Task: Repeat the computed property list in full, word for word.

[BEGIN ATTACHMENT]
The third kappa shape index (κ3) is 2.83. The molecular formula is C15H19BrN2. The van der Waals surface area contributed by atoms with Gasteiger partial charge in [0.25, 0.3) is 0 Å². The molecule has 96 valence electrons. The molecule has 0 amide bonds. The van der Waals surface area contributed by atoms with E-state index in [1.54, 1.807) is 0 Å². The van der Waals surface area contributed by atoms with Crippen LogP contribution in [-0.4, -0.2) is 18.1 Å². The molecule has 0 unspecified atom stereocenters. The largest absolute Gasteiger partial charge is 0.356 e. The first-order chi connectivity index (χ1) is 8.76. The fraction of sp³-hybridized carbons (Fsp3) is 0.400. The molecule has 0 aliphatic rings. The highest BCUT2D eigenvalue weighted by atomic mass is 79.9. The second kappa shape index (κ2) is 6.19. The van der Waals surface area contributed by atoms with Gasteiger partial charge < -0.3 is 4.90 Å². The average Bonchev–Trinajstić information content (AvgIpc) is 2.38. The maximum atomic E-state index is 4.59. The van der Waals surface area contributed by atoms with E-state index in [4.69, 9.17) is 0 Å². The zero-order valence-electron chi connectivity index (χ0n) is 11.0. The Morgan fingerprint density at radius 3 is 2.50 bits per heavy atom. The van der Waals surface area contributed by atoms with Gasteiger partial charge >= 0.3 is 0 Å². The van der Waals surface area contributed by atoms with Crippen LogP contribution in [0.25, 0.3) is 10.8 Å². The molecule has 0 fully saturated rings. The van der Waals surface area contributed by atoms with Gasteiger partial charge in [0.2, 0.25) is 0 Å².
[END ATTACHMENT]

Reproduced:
The third kappa shape index (κ3) is 2.83. The molecular formula is C15H19BrN2. The van der Waals surface area contributed by atoms with Gasteiger partial charge in [0.25, 0.3) is 0 Å². The molecule has 96 valence electrons. The molecule has 0 amide bonds. The van der Waals surface area contributed by atoms with E-state index in [1.54, 1.807) is 0 Å². The van der Waals surface area contributed by atoms with Crippen LogP contribution in [-0.4, -0.2) is 18.1 Å². The molecule has 0 unspecified atom stereocenters. The largest absolute Gasteiger partial charge is 0.356 e. The first-order chi connectivity index (χ1) is 8.76. The fraction of sp³-hybridized carbons (Fsp3) is 0.400. The molecule has 0 aliphatic rings. The highest BCUT2D eigenvalue weighted by atomic mass is 79.9. The second kappa shape index (κ2) is 6.19. The van der Waals surface area contributed by atoms with Gasteiger partial charge < -0.3 is 4.90 Å². The average Bonchev–Trinajstić information content (AvgIpc) is 2.38. The maximum atomic E-state index is 4.59. The van der Waals surface area contributed by atoms with E-state index in [4.69, 9.17) is 0 Å². The zero-order valence-electron chi connectivity index (χ0n) is 11.0. The Morgan fingerprint density at radius 3 is 2.50 bits per heavy atom. The van der Waals surface area contributed by atoms with Gasteiger partial charge >= 0.3 is 0 Å². The van der Waals surface area contributed by atoms with Crippen LogP contribution in [0.25, 0.3) is 10.8 Å². The molecule has 0 fully saturated rings. The van der Waals surface area contributed by atoms with Gasteiger partial charge in [0.2, 0.25) is 0 Å².